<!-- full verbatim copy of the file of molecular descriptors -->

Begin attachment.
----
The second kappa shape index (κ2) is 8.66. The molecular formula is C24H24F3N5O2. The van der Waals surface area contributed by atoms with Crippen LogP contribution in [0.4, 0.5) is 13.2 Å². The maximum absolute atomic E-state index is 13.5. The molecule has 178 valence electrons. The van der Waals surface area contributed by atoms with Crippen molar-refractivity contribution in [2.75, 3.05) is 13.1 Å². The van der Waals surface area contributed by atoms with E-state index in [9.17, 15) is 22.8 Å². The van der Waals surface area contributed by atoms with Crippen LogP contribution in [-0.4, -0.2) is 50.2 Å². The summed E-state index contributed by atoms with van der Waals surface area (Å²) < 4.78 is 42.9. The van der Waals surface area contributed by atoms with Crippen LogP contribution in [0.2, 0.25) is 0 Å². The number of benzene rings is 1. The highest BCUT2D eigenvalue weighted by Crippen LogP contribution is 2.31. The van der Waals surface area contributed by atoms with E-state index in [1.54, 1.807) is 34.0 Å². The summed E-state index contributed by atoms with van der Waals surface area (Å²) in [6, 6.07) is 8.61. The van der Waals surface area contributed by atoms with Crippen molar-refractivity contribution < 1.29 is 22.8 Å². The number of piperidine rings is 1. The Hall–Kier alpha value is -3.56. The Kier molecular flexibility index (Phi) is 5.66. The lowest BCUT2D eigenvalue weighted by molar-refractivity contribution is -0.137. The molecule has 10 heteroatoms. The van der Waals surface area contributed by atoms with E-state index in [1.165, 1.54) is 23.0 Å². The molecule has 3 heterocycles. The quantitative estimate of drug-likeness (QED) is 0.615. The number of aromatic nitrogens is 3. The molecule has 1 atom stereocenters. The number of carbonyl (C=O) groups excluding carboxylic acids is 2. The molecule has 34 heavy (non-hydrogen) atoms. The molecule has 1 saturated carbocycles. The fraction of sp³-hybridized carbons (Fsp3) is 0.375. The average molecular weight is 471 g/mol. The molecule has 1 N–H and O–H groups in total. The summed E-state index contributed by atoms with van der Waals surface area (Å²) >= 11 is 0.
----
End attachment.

The second kappa shape index (κ2) is 8.66. The molecular formula is C24H24F3N5O2. The van der Waals surface area contributed by atoms with Crippen LogP contribution in [0.4, 0.5) is 13.2 Å². The maximum absolute atomic E-state index is 13.5. The molecule has 178 valence electrons. The van der Waals surface area contributed by atoms with Crippen molar-refractivity contribution in [2.75, 3.05) is 13.1 Å². The van der Waals surface area contributed by atoms with E-state index in [9.17, 15) is 22.8 Å². The van der Waals surface area contributed by atoms with Crippen LogP contribution in [-0.4, -0.2) is 50.2 Å². The summed E-state index contributed by atoms with van der Waals surface area (Å²) < 4.78 is 42.9. The van der Waals surface area contributed by atoms with Crippen LogP contribution in [0.2, 0.25) is 0 Å². The number of benzene rings is 1. The highest BCUT2D eigenvalue weighted by Crippen LogP contribution is 2.31. The van der Waals surface area contributed by atoms with E-state index in [1.54, 1.807) is 34.0 Å². The summed E-state index contributed by atoms with van der Waals surface area (Å²) in [6, 6.07) is 8.61. The van der Waals surface area contributed by atoms with Crippen molar-refractivity contribution < 1.29 is 22.8 Å². The number of piperidine rings is 1. The Hall–Kier alpha value is -3.56. The Kier molecular flexibility index (Phi) is 5.66. The lowest BCUT2D eigenvalue weighted by molar-refractivity contribution is -0.137. The molecule has 10 heteroatoms. The van der Waals surface area contributed by atoms with E-state index in [1.165, 1.54) is 23.0 Å². The molecule has 3 heterocycles. The quantitative estimate of drug-likeness (QED) is 0.615. The number of aromatic nitrogens is 3. The molecule has 1 atom stereocenters. The number of carbonyl (C=O) groups excluding carboxylic acids is 2. The molecule has 34 heavy (non-hydrogen) atoms. The molecule has 1 saturated carbocycles. The fraction of sp³-hybridized carbons (Fsp3) is 0.375. The average molecular weight is 471 g/mol. The molecule has 1 N–H and O–H groups in total. The summed E-state index contributed by atoms with van der Waals surface area (Å²) >= 11 is 0.